“After deliberation, [the Board of Regents] has decided to stand by our longstanding policy: We will continue to shield the endowment from political pressures and base our investment decisions on financial factors such as risk and return.” Read more

(Lead image: D. Holdship)


  1. Mike Jefferson - 1980

    Would UofM be so “tolerant” if the “protesters” were white supremacists advocating for the murder of blacks? How long would such “protests” be tolerated? Thought so. Cowards!


  2. Lee Mitgang - 1971

    For those who missed it, I strongly, strongly recommend Thomas Friedman’s column in the May 8 NYTimes titled, “Why the Campus Protests are So Troubling.” For my money, you won’t find a more clear-headed, fair-minded and yes, empathetic analysis — and plea for sanity and historical perspective — from a person whose views stem from more than forty years of writing and on-the-scene reporting about the Middle East — as opposed to the many ideologues of all stripes who’ve been at it for about 15 minutes.


    • Michele Worden - 1988,1999

      Exactly. A great read. It seems like the protest are an example of a failed educational system


  3. Booth Muller - 1969

    At Lee Mitgang’s suggestion, I did read Thomas Friedman’s article, and I recommend it to others. However, I struggle to see how a long-term solution can be reached while Hamas remains in Gaza. And I can’t see how to get rid of Hamas without lamentable deaths and injuries to innocents on both sides. I admire Friedman’s position in many ways, but he’s apparently unable to describe a realistic path to achieve his goal of a durable peaceful two-state solution, arrived at through peaceful means.
    I despair of seeing any “reasonable” solution in the foreseeable future.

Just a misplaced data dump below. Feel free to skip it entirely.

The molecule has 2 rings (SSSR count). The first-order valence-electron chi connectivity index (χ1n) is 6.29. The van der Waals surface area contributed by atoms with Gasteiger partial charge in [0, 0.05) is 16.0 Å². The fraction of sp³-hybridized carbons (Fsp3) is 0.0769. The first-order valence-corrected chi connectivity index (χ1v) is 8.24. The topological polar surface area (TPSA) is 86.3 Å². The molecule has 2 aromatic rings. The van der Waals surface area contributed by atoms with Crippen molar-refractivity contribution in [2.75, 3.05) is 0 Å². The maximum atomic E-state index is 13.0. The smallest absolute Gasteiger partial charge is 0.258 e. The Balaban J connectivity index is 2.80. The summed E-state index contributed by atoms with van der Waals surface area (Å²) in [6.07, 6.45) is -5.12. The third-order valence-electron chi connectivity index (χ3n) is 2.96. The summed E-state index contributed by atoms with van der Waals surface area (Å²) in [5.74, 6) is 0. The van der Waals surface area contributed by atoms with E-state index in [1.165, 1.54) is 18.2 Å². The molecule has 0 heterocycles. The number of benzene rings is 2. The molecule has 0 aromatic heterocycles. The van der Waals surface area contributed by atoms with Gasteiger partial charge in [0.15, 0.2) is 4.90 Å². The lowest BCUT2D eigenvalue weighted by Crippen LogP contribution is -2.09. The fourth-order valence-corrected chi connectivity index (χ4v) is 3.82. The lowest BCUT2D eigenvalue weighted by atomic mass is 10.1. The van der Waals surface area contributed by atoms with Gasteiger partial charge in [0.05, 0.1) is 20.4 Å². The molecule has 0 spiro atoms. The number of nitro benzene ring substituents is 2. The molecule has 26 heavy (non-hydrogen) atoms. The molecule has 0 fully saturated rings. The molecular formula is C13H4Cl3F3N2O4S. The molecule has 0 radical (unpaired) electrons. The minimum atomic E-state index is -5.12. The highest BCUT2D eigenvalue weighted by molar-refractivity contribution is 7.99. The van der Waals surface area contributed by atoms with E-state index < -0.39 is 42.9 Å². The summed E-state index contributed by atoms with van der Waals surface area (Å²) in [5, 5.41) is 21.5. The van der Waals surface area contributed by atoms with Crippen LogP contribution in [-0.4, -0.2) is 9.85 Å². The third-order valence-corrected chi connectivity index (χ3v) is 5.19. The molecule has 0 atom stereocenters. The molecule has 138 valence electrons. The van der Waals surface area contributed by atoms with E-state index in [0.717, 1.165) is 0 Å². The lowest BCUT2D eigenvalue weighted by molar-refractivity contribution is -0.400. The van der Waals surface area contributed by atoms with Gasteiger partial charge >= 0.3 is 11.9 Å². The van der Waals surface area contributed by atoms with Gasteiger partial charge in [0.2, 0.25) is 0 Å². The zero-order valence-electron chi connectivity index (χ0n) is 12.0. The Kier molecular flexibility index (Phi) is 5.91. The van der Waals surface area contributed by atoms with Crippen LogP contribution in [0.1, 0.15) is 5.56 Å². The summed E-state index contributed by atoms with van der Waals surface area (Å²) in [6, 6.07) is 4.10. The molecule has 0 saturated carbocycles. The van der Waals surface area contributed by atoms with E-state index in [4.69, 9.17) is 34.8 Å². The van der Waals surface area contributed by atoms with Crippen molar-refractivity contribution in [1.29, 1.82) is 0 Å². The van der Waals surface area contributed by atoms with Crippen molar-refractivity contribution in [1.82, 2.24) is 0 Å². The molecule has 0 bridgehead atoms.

I pray I’m wrong!


    • Michele Worden - 1988, 1999

      As a practical matter, it is impossible to rebuild Gaza as long as Hamas remains in control of it. There would be no safe access and the international community would not invest in the rebuilding or economic development. The horror of the children growing up in a tent city forever is too sad for words. Nothing gets better for them unless Hamas is not in control.


    • Nino Marion - 1959

      Regarding Mr. Friedman’s article, the unprecedented appearance of the student protests may be the catalyst needed to help bring about the results that he and many of us pray for.


  4. Kathie Gourlay - 1970, 1977

    I don’t see how one can get rid of Hamas by trying to kill them all given the collateral damage of killing others too. Hamas members’ children and relatives will keep taking up the cause. It hasn’t worked in 75 years. Something different needs to be done. A diplomatic solution is needed, Something that will allow all the residents of that land to live with dignity, self-determination, peace, and security.


  5. David Boden - 1981, 1985

    Liberty to speak out: Yes
    Threatening others: Absolutely NO
    Students on campus speaking out: Yes
    Outside agitators on campus: HELL NO.
    Signs and flyers: OK
    Harassing and blocking student access to classes: Absolutely NOT.
    Temporary gatherings in daylight hours: OK.
    Attacking, commandeering, and destroying taxpayer paid facilities: Expulsion, Arrest, Deportation.

    Fairness to all, Accountability and Responsibility by all.

    The alumni and future students are watching and actively deciding whether to donate, recommend, or attend. As a Michigan Man, I still teach graduate students at another institution and actively recruit my best students to residencies at Michigan. I am now reluctantly hesitating to do so.


  6. Deborah Holdship

    The encampment was cleared on May 21, 2024. Read President Santa J. Ono’s statement here: https://president.umich.edu/news-communications/messages-to-the-community/ending-the-encampment/
    — Ed